Grassroots care where it’s needed
Many of Manitoba’s health care providers graduate from UM every year, but did you know we also provide care in the community?
When considering the University of Manitoba’s impact on our province it can be hard to know where to start. There are so many stories and examples of how UM has improved and continues to improve the lives of Manitobans.
One area of impact that is often overlooked is the health care UM provides to the community. Yes, a large number of the province’s health care providers graduate from UM, but the university can also be found at the grassroots level providing care to communities who need it.
The Dr. Gerald Niznick College of Dentistry’s general clinic has been delivering outstanding dental care to members of the community for decades, just ask Catherine Hyska, a patient since 1966 – a time when fillings were 25 cents, and crowns cost between $5 and $10.
Hyska said she has consistently returned to the clinic over the years because “I knew I was looked after, I got good care and everybody is so friendly.”
Dr. Anastasia Kelekis-Cholakis, dean of the college, met Hyska on the 93-year-old’s most recent visit to the dental school.
“I think it’s amazing that Catherine has been a patient for 57 years,” Kelekis-Cholakis said. “We are so lucky to have patients that see value in the care that we offer here – but beyond the care, they are loyal to the educational opportunities they offer the students in our facility. It’s truly wonderful.”
Ongomiizwin and the COVID-19 vaccine rollout
Ongomiizwin, the Indigenous Institute of Health and Healing – which provides health care to the community in many clinical areas through its Health Services branch – was instrumental in leading the COVID-19 vaccination project in all 63 Manitoba First Nations at the height of the pandemic in 2021.
“We were asked to lead the vaccine rollout because of our strong collaborative relationships with First Nations and our expertise at delivering trusted, culturally safe care in our communities,” said Melanie MacKinnon, a Cree nurse who leads Ongomiizwin and is executive director of the Health Services branch.
The massive rollout required Ongomiizwin putting out a call to recruit 350 health care providers, including UM faculty and students in the health sciences. They met their target in less than a week.
At the time, UM was the only university in Canada to be recognized as having the Indigenous-led clinical operations and public health expertise to direct a project of that scale.
Rehabilitation Sciences partnerships
A First Nations partnership at the College of Rehabilitation Sciences has doubled its community reach and impact in the last six years.
The partnership, named Kiga mamo anokimin onji minoayawin / Ka mamawi atoskatenow minoyin, which translated from Ojibway and Cree means, “We will work together for health and wellness” has a goal to bring the college’s services to the communities, based on their self-identified needs and priorities. It has included projects to help young adults who have aged out of children’s services, people who are frail, and those with dementia and their loved ones.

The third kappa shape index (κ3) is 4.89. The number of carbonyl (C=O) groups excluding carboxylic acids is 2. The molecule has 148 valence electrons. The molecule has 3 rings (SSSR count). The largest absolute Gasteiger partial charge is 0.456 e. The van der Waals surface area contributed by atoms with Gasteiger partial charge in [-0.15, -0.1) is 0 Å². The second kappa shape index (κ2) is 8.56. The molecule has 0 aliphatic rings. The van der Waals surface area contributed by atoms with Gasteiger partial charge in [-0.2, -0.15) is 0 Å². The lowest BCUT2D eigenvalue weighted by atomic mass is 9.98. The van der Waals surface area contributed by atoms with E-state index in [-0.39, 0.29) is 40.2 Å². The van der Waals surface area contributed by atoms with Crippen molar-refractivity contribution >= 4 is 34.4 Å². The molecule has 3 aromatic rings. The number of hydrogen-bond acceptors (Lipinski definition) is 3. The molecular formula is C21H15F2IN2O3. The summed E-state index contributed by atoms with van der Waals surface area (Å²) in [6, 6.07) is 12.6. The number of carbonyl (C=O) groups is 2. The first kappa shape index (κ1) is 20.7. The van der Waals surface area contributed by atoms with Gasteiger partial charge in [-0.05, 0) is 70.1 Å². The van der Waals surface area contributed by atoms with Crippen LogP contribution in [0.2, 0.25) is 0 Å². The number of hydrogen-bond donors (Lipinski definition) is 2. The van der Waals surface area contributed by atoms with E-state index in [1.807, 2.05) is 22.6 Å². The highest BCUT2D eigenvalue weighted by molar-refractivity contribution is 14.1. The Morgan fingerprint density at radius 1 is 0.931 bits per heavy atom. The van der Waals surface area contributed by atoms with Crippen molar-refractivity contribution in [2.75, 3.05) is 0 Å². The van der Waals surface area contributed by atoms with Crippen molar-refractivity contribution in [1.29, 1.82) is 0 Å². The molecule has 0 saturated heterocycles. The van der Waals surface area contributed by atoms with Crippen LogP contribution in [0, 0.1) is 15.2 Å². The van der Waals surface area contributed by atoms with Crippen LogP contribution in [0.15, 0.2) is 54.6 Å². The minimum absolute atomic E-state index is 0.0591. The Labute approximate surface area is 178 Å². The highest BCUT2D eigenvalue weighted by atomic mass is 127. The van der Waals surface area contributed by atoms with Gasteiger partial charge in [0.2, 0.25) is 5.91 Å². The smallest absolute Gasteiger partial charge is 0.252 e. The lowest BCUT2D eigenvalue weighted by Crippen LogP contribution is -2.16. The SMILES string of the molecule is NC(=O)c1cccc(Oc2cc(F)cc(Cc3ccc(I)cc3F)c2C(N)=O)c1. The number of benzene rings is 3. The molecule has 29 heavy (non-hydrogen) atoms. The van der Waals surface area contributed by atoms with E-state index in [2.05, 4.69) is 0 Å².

One of the priorities being furthered by the initiative is to build a team of college and community representatives to consider a strategy for each community and an overall strategy for all communities.
“By working together, we are meeting community needs, and the communities are teaching our faculty, staff and students in a spirit of collaboration and sharing,” said Dr. Reg Urbanowski, dean of the College of Rehabilitation Sciences.
The College of Rehabilitation Sciences has also moved its Physical Therapy Neuro Rehab Clinic from UM’s Bannatyne Campus to Riverview Health Centre in April 2022.
As part of a collaboration, called Rural Rehabilitation Outreach, the student-led clinic will see patients both in-person and virtually, using tele-rehabilitation. This is a model that has patients receiving treatments from providers from anywhere in Manitoba.
“The exciting thing about this hybrid model is that about 40 per cent of the patients our students are seeing are through tele-rehab,” said Kathleen Klaasen, chief executive officer at Riverview Health Centre. “I think that speaks to the demand for this service and for physiotherapy in general.”
Positivity and wellness for kids in the community
UM also has many community programs that build positivity and good health.
The Summer Weekend Inner-city Supervised Hoops (SWISH) program, for example, gives inner-city kids a place to play basketball in a supervised setting every weekend throughout the summer.
The outdoor drop-in basketball program – supervised by paid staff and volunteers, including adult basketball players, coaches, and community members – takes place at the University of Manitoba Bannatyne campus.
The popular Biomedical Youth Program (BYP) summer camp, allows youth from the inner city, northern communities, and across Manitoba to conduct fun research and health-related procedures. The summer program, launched in 2006 with only 15 participants, now hosts 150 students each year.
CanU introduces Winnipeg youth to the idea of a university education through programming on campus. Student mentors lead activities that include physical education, nutrition and literacy.